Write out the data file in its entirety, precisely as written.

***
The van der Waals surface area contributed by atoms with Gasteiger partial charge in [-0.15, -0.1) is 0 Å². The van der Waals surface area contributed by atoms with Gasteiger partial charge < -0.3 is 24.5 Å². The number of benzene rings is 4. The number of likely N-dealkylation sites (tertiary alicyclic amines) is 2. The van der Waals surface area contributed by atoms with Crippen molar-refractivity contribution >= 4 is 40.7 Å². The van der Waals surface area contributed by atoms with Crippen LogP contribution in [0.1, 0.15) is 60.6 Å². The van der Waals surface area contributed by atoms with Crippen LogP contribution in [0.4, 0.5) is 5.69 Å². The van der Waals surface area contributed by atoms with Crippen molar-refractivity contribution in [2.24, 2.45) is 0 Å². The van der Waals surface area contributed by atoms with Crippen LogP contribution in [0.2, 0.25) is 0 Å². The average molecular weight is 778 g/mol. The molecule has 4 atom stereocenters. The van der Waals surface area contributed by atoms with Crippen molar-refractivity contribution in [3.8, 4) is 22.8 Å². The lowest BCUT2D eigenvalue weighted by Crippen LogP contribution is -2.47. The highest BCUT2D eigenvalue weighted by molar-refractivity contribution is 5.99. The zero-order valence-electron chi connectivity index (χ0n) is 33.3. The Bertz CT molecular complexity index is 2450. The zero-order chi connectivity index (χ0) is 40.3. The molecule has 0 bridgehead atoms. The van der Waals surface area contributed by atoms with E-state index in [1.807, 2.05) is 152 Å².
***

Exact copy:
The van der Waals surface area contributed by atoms with Gasteiger partial charge in [-0.15, -0.1) is 0 Å². The van der Waals surface area contributed by atoms with Gasteiger partial charge < -0.3 is 24.5 Å². The number of benzene rings is 4. The number of likely N-dealkylation sites (tertiary alicyclic amines) is 2. The van der Waals surface area contributed by atoms with Crippen molar-refractivity contribution >= 4 is 40.7 Å². The van der Waals surface area contributed by atoms with Crippen LogP contribution in [0.1, 0.15) is 60.6 Å². The van der Waals surface area contributed by atoms with Crippen LogP contribution in [0.4, 0.5) is 5.69 Å². The van der Waals surface area contributed by atoms with Crippen molar-refractivity contribution in [2.24, 2.45) is 0 Å². The van der Waals surface area contributed by atoms with Crippen LogP contribution in [0.2, 0.25) is 0 Å². The average molecular weight is 778 g/mol. The molecule has 4 atom stereocenters. The van der Waals surface area contributed by atoms with Crippen molar-refractivity contribution in [3.8, 4) is 22.8 Å². The lowest BCUT2D eigenvalue weighted by Crippen LogP contribution is -2.47. The highest BCUT2D eigenvalue weighted by molar-refractivity contribution is 5.99. The zero-order valence-electron chi connectivity index (χ0n) is 33.3. The Bertz CT molecular complexity index is 2450. The zero-order chi connectivity index (χ0) is 40.3. The molecule has 0 bridgehead atoms. The van der Waals surface area contributed by atoms with E-state index in [1.807, 2.05) is 152 Å².